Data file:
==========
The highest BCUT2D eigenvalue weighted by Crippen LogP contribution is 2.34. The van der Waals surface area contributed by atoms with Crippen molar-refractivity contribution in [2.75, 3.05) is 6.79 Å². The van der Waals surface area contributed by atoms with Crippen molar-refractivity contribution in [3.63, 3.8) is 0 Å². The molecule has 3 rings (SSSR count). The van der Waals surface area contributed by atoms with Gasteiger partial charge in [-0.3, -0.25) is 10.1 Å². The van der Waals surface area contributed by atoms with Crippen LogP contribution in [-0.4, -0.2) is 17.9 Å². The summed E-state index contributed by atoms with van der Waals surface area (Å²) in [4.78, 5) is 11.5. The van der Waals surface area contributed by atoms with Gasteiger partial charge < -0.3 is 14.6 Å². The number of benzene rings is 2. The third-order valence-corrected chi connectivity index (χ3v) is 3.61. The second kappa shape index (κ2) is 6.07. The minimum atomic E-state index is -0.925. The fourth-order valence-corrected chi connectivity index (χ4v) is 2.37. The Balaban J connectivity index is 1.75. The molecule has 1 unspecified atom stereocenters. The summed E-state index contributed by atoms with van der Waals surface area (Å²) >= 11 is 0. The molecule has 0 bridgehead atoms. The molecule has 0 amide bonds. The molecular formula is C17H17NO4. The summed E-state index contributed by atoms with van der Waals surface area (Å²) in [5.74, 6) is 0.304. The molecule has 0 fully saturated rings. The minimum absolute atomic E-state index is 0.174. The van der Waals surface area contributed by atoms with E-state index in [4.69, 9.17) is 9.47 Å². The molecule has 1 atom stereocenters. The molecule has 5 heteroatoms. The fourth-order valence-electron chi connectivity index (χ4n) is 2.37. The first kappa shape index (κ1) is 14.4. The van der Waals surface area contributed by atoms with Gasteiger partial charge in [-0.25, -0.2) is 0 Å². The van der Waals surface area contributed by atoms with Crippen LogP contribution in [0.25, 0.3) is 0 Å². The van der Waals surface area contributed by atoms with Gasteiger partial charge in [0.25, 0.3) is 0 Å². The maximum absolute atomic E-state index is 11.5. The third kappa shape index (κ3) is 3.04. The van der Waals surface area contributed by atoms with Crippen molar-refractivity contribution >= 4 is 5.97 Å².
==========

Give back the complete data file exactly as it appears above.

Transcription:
The highest BCUT2D eigenvalue weighted by Crippen LogP contribution is 2.34. The van der Waals surface area contributed by atoms with Crippen molar-refractivity contribution in [2.75, 3.05) is 6.79 Å². The van der Waals surface area contributed by atoms with Crippen molar-refractivity contribution in [3.63, 3.8) is 0 Å². The molecule has 3 rings (SSSR count). The van der Waals surface area contributed by atoms with Gasteiger partial charge in [-0.3, -0.25) is 10.1 Å². The van der Waals surface area contributed by atoms with Crippen LogP contribution in [-0.4, -0.2) is 17.9 Å². The summed E-state index contributed by atoms with van der Waals surface area (Å²) in [4.78, 5) is 11.5. The van der Waals surface area contributed by atoms with Gasteiger partial charge < -0.3 is 14.6 Å². The number of benzene rings is 2. The third-order valence-corrected chi connectivity index (χ3v) is 3.61. The second kappa shape index (κ2) is 6.07. The minimum atomic E-state index is -0.925. The fourth-order valence-corrected chi connectivity index (χ4v) is 2.37. The Balaban J connectivity index is 1.75. The molecule has 1 unspecified atom stereocenters. The summed E-state index contributed by atoms with van der Waals surface area (Å²) >= 11 is 0. The molecule has 0 bridgehead atoms. The molecule has 0 amide bonds. The molecular formula is C17H17NO4. The summed E-state index contributed by atoms with van der Waals surface area (Å²) in [5.74, 6) is 0.304. The molecule has 0 fully saturated rings. The minimum absolute atomic E-state index is 0.174. The van der Waals surface area contributed by atoms with E-state index in [4.69, 9.17) is 9.47 Å². The molecule has 1 atom stereocenters. The molecule has 5 heteroatoms. The fourth-order valence-electron chi connectivity index (χ4n) is 2.37. The first kappa shape index (κ1) is 14.4. The van der Waals surface area contributed by atoms with Gasteiger partial charge in [-0.25, -0.2) is 0 Å². The van der Waals surface area contributed by atoms with Crippen LogP contribution in [0.25, 0.3) is 0 Å². The van der Waals surface area contributed by atoms with Gasteiger partial charge in [0.25, 0.3) is 0 Å². The maximum absolute atomic E-state index is 11.5. The third kappa shape index (κ3) is 3.04. The van der Waals surface area contributed by atoms with Crippen molar-refractivity contribution >= 4 is 5.97 Å².